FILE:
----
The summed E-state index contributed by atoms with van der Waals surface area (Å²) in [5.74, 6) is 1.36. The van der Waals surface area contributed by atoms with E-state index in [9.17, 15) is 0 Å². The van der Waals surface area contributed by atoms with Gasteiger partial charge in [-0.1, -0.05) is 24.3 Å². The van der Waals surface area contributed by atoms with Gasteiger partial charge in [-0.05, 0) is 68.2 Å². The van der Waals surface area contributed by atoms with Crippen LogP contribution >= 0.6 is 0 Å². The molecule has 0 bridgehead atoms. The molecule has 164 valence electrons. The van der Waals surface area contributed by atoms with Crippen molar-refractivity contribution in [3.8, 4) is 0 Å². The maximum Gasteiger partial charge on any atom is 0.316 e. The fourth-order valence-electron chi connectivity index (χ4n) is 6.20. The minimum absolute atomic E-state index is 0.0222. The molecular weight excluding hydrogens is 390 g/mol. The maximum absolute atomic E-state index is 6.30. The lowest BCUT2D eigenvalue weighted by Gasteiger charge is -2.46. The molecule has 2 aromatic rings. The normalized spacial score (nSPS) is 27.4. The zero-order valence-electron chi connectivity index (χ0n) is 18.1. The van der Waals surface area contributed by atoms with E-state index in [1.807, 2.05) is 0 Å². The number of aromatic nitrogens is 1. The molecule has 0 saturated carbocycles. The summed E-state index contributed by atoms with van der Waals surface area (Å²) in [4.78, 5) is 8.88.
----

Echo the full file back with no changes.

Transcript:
The summed E-state index contributed by atoms with van der Waals surface area (Å²) in [5.74, 6) is 1.36. The van der Waals surface area contributed by atoms with E-state index in [9.17, 15) is 0 Å². The van der Waals surface area contributed by atoms with Gasteiger partial charge in [-0.1, -0.05) is 24.3 Å². The van der Waals surface area contributed by atoms with Gasteiger partial charge in [-0.05, 0) is 68.2 Å². The van der Waals surface area contributed by atoms with Crippen LogP contribution >= 0.6 is 0 Å². The molecule has 0 bridgehead atoms. The molecule has 164 valence electrons. The van der Waals surface area contributed by atoms with Crippen molar-refractivity contribution in [3.8, 4) is 0 Å². The maximum Gasteiger partial charge on any atom is 0.316 e. The fourth-order valence-electron chi connectivity index (χ4n) is 6.20. The minimum absolute atomic E-state index is 0.0222. The molecular weight excluding hydrogens is 390 g/mol. The maximum absolute atomic E-state index is 6.30. The lowest BCUT2D eigenvalue weighted by Gasteiger charge is -2.46. The molecule has 2 aromatic rings. The normalized spacial score (nSPS) is 27.4. The zero-order valence-electron chi connectivity index (χ0n) is 18.1. The van der Waals surface area contributed by atoms with E-state index in [1.807, 2.05) is 0 Å². The number of aromatic nitrogens is 1. The molecule has 0 saturated carbocycles. The summed E-state index contributed by atoms with van der Waals surface area (Å²) in [4.78, 5) is 8.88.